The power of the sample was calculated retrospectively using the statistical software G* Power.26 For this analysis, the parameters used were the odds ratio (OR) of 2.6 for high BP (SBP/DBP) according to the breastfeeding duration obtained at the unadjusted logistic regression analysis, with a maximum probability of error of 5%. The power identified was 99, with the sample being considered adequate.


This was a cross-sectional study nested in a birth cohort and, as previously mentioned, the cohort formation and the children's follow-up have been previously published.19 Thus, in search of children for this study, it was decided to study the eligible preschoolers for the cohort and not only those who were followed in the first year of life, in order to avoid significant losses that would invalidate the present study, as there was loss of some children during the follow-up. Therefore, there was a loss of 49 preschoolers in this study.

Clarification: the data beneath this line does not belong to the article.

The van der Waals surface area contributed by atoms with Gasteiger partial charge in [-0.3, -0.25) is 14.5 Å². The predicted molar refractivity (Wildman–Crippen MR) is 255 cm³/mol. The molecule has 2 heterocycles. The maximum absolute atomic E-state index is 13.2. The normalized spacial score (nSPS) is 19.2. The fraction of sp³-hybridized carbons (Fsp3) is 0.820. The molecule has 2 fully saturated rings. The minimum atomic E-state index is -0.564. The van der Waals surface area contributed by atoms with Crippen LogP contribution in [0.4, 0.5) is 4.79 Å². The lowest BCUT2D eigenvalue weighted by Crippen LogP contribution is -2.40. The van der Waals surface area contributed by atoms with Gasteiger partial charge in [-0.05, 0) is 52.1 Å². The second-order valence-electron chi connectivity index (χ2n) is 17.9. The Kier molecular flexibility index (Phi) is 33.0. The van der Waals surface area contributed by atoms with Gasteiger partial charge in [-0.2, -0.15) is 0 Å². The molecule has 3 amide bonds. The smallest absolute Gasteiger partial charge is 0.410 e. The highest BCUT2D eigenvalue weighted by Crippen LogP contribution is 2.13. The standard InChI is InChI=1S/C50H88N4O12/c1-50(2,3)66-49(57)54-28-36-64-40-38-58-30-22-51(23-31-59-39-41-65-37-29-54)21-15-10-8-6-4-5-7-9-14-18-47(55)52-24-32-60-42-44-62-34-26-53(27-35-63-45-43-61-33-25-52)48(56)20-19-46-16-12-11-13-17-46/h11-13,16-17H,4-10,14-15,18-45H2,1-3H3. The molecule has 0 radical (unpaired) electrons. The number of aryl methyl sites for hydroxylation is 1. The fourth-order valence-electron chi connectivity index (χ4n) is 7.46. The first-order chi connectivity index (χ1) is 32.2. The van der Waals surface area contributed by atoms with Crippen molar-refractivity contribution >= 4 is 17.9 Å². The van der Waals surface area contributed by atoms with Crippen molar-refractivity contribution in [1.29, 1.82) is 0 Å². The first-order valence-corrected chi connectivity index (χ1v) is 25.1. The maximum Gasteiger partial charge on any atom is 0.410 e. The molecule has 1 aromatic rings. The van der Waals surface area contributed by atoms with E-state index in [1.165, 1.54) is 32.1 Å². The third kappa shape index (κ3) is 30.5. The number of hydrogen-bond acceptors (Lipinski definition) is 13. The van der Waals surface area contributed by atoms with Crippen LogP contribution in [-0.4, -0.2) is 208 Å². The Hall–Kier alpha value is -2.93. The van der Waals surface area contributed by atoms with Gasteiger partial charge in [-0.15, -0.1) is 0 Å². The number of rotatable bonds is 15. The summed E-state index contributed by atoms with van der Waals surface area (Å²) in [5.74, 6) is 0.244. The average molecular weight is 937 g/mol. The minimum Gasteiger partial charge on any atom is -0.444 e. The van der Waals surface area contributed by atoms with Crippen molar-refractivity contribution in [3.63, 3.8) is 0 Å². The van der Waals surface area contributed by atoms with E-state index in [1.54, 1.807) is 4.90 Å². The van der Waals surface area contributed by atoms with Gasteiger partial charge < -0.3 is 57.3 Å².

A total of 230 children were evaluated, of whom 19 (8.2%) were classified as having high BP, i.e., SBP/DBP >the 90th percentile, with 6.5% and 3.9% showing elevated SBP and DBP, respectively. The prevalence of breastfeeding in the sixth month of life was approximately 74% (Table 1).

Table 1.

Socioeconomic, maternal, and current and former characteristics of preschoolers. Diamantina, MG-2010.

Assessed variables  Assessed preschoolers (n=230)
Female  141  61.3 
Male  89  38.7 
Birth weight (kg)
≥2.5  213  82.6 
<2.5  17  7.4 
Maternal breastfeeding (months)
≥6  169  73.5 
<6  61  26.5 
Current excess weight (BMI)
No  190  82.6 
Yes  40  17.4 
Waist circumferencea
  213  92.6 
≥p75  17  73.0 
Child's SBP (mmHg)
Normal  215  93.5 
Elevated  15  6.5 
Child's DBP (mmHg)
Normal  221  96.1 
Elevated  3.9 
Child's SBP/DBP (mmHg)
Normal  211  91.7 
Elevated  19  8.3 
Maternal SBP/DBP (mmHg)
Normal  191  84.5 
Elevated  35  15.5 
Monthly per capita income (R$)b
<½ MW  198  85.2 
≥½ MW  34  14.8 

MW, minimum wage.


Risk category was defined as WC values >75th percentile.


Minimum wage at the time of the study: R$ 540.00.